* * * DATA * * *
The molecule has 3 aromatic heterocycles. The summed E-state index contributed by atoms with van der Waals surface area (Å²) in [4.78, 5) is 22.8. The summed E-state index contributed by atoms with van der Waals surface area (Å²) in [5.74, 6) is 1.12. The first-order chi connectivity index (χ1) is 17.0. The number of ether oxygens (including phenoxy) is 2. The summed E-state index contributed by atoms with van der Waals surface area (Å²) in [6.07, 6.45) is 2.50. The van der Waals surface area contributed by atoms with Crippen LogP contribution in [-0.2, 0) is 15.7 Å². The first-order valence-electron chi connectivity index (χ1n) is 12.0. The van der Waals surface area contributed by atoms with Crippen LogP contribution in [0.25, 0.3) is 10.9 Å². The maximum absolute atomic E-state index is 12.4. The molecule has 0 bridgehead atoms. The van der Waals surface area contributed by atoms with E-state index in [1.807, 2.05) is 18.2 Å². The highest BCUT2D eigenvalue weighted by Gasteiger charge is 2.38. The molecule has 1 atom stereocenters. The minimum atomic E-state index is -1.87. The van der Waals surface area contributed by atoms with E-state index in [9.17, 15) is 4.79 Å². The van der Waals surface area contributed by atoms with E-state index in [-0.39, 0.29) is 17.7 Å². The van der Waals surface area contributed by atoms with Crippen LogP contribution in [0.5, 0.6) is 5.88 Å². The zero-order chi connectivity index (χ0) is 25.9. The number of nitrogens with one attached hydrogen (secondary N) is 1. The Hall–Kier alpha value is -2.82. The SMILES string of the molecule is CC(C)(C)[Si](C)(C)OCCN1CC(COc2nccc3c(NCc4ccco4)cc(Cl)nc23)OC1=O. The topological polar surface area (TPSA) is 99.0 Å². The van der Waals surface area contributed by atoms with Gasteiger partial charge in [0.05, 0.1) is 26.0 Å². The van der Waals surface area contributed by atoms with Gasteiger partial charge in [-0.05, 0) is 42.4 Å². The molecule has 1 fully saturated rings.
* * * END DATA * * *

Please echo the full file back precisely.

The molecule has 3 aromatic heterocycles. The summed E-state index contributed by atoms with van der Waals surface area (Å²) in [4.78, 5) is 22.8. The summed E-state index contributed by atoms with van der Waals surface area (Å²) in [5.74, 6) is 1.12. The first-order chi connectivity index (χ1) is 17.0. The number of ether oxygens (including phenoxy) is 2. The summed E-state index contributed by atoms with van der Waals surface area (Å²) in [6.07, 6.45) is 2.50. The van der Waals surface area contributed by atoms with Crippen LogP contribution in [-0.2, 0) is 15.7 Å². The first-order valence-electron chi connectivity index (χ1n) is 12.0. The van der Waals surface area contributed by atoms with Crippen LogP contribution in [0.25, 0.3) is 10.9 Å². The maximum absolute atomic E-state index is 12.4. The molecule has 0 bridgehead atoms. The van der Waals surface area contributed by atoms with E-state index in [1.807, 2.05) is 18.2 Å². The highest BCUT2D eigenvalue weighted by Gasteiger charge is 2.38. The molecule has 1 atom stereocenters. The minimum atomic E-state index is -1.87. The van der Waals surface area contributed by atoms with E-state index in [9.17, 15) is 4.79 Å². The van der Waals surface area contributed by atoms with E-state index in [-0.39, 0.29) is 17.7 Å². The van der Waals surface area contributed by atoms with Crippen LogP contribution in [0.5, 0.6) is 5.88 Å². The zero-order chi connectivity index (χ0) is 25.9. The number of nitrogens with one attached hydrogen (secondary N) is 1. The Hall–Kier alpha value is -2.82. The SMILES string of the molecule is CC(C)(C)[Si](C)(C)OCCN1CC(COc2nccc3c(NCc4ccco4)cc(Cl)nc23)OC1=O. The topological polar surface area (TPSA) is 99.0 Å². The van der Waals surface area contributed by atoms with Gasteiger partial charge in [0.05, 0.1) is 26.0 Å². The van der Waals surface area contributed by atoms with Gasteiger partial charge in [-0.05, 0) is 42.4 Å². The molecule has 1 fully saturated rings.